January 29, 2016

Evening Vigil for Life reflects ‘darkness’ and the call to be light

Deacon Michael Braun, director of the archdiocesan Secretariat of Pastoral Ministries, leads a eucharistic procession during the Vigil for Life at SS. Peter and Paul Cathedral in Indianapolis on Jan. 21. Archbishop Joseph W. Tobin carries the Blessed Sacrament at the back of the procession. (Photo by Natalie Hoefer)

Deacon Michael Braun, director of the archdiocesan Secretariat of Pastoral Ministries, leads a eucharistic procession during the Vigil for Life at SS. Peter and Paul Cathedral in Indianapolis on Jan. 21. Archbishop Joseph W. Tobin carries the Blessed Sacrament at the back of the procession. (Photo by Natalie Hoefer)

By Natalie Hoefer

Pro-life advocate Maria Hernandez did not travel to Washington for the March for Life this year as she has for the three past years. She may be one of the few who did not cite the weather as the reason.

Addressing the participants of the Vigil for Life, she explained her absence from the march.

“This year, I am blessed to be seven months pregnant with my fifth baby,” she said. “But I still wanted to be part of this important event, so I was very surprised and excited when I received the call inviting me to share my story with all of you on this important day.”

Hernandez, a member of St. Ann Parish in Indianapolis, was one of three speakers at the archdiocesan Vigil for Life held at SS. Peter and Paul Cathedral in Indianapolis on the evening of Jan. 21, the night before the 43rd anniversary of the 1973 Roe v. Wade and Doe v. Bolton Supreme Court decisions legalizing abortion. (See a gallery of photos from the event here)

This is the second year for the vigil, an event the archdiocese hopes to make annual, according to Deacon Michael Braun, director of the archdiocesan Secretariat of Pastoral Ministries.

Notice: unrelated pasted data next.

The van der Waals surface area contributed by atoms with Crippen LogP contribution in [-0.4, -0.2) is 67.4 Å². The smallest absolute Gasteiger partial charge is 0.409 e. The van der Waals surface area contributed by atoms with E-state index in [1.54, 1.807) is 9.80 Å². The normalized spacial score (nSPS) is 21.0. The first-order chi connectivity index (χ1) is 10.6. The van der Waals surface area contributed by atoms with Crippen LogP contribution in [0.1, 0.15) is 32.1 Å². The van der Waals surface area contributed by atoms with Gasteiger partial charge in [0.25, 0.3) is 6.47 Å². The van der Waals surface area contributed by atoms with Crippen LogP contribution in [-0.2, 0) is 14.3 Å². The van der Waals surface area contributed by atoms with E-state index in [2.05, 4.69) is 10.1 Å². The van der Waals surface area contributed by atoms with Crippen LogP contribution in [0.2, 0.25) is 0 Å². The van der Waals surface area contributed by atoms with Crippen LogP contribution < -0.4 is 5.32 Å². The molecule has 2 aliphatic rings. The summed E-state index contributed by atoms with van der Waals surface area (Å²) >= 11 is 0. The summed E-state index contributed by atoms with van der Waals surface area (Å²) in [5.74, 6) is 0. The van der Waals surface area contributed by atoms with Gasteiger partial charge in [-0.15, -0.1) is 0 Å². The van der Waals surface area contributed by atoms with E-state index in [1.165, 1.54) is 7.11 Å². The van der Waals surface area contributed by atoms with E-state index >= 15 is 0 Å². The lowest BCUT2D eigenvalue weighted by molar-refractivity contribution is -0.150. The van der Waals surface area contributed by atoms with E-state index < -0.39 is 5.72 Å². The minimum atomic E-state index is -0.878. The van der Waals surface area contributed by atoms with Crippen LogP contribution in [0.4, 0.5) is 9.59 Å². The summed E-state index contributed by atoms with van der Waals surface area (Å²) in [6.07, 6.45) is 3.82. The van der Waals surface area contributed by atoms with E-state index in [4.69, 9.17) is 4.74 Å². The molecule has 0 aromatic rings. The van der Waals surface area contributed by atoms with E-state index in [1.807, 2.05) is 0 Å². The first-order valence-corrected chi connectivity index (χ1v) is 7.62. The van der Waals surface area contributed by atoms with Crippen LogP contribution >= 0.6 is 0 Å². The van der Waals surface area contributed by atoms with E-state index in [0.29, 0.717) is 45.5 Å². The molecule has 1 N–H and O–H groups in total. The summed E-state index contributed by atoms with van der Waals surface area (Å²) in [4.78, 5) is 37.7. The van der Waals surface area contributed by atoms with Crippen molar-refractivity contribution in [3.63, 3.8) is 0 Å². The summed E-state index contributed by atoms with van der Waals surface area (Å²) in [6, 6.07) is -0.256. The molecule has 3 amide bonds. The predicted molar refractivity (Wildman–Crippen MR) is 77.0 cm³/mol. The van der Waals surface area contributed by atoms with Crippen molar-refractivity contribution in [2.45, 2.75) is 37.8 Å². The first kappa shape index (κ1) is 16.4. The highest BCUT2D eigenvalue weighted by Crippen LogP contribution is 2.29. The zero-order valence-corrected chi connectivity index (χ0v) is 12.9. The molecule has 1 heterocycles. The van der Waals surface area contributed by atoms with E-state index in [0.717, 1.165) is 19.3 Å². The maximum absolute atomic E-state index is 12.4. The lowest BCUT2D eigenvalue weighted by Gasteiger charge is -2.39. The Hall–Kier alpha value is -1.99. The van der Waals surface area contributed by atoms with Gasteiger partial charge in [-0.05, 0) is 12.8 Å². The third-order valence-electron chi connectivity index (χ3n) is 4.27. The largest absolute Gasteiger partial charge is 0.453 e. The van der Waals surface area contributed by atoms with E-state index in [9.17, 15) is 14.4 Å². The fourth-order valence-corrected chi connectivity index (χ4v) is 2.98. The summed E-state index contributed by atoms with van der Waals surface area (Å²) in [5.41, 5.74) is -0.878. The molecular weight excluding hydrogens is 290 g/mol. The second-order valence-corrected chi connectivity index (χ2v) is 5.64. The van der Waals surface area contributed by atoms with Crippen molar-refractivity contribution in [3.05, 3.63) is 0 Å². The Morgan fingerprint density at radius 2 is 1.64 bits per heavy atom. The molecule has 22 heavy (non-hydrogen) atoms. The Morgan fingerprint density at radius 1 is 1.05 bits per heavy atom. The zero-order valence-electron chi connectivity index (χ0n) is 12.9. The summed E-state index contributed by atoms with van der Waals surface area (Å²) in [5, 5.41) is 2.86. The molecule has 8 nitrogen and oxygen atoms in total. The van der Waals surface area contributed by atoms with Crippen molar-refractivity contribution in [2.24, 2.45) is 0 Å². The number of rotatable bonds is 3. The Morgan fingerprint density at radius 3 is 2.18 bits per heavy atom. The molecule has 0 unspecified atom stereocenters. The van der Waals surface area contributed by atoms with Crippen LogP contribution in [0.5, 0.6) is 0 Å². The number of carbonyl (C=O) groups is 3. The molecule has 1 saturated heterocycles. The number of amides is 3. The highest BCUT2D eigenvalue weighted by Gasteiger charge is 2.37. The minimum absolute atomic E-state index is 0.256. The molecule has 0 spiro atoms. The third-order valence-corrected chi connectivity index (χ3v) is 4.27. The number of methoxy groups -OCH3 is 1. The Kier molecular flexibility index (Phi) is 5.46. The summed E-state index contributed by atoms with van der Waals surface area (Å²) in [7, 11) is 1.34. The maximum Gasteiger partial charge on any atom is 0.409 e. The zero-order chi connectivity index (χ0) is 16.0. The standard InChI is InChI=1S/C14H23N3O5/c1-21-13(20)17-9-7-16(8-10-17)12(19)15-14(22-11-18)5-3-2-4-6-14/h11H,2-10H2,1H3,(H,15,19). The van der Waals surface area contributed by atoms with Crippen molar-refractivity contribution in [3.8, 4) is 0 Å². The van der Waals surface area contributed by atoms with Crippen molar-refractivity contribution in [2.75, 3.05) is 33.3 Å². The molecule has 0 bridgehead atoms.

“It’s important [to offer this vigil] because on Jan. 22, many people can’t participate in the local solemn observance of Roe v. Wade,” he explained. “This gives them an opportunity to pray the night before.”

About 250 people participated in the event, many of them lining up for the sacrament of reconciliation while praise and worship music resounded in the cathedral.

Hernandez presented the first witness. She spoke of her own unwanted pregnancy, and how her choice to have her baby changed her life.

“Because I did that, God has blessed me in so many ways,” she said. “Because of my little girl [Sara], I met my wonderful husband Daniel, who legally adopted her. If Sara didn’t exist, my family would not exist either. Abortion destroys lives, families and entire generations!”

Hernandez chose to have her baby despite being far from her home in Mexico, despite being in a dead-end relationship, and despite feeling lonely and angry with God.

“[Sara] helped me understand how big and pure is the love that God has for us, his children, regardless of our mistakes. …

“If you have messed up big time, like I did, you have a treasure in your hands. You have the power of your testimony. You have the power to save others from making huge mistakes. Don’t be afraid to share your stories. God can turn our mess into a message!”

Debbie Miller, the next speaker, used her “mess” to create Healing Hidden Hurts, a ministry that provides counseling to lead those “affected by abortion to reconciliation, restoration, and peace of mind and heart.”

She shared how, married and having two children, she came to have an abortion at the age of 23. Her husband had been out of work for months. When she told him she was expecting their third child, he worried that they could not afford another baby. She was told to get an abortion, or he would leave.

“I told myself it was one of those hard things in life, that I had to put it behind and move on,” Miller said.

Moving on from the abortion did not prove so simple. Her suffering increased over the course of the next 10 years.

“Immediately afterward, I experienced a deep sadness, then inappropriate, exploding anger, followed by emotional numbing, an inability to express sadness or joy. Toward the end [of the 10 years] I was crying, sobbing for no reason, along with intense emotional pain, which led to impulses to commit suicide.”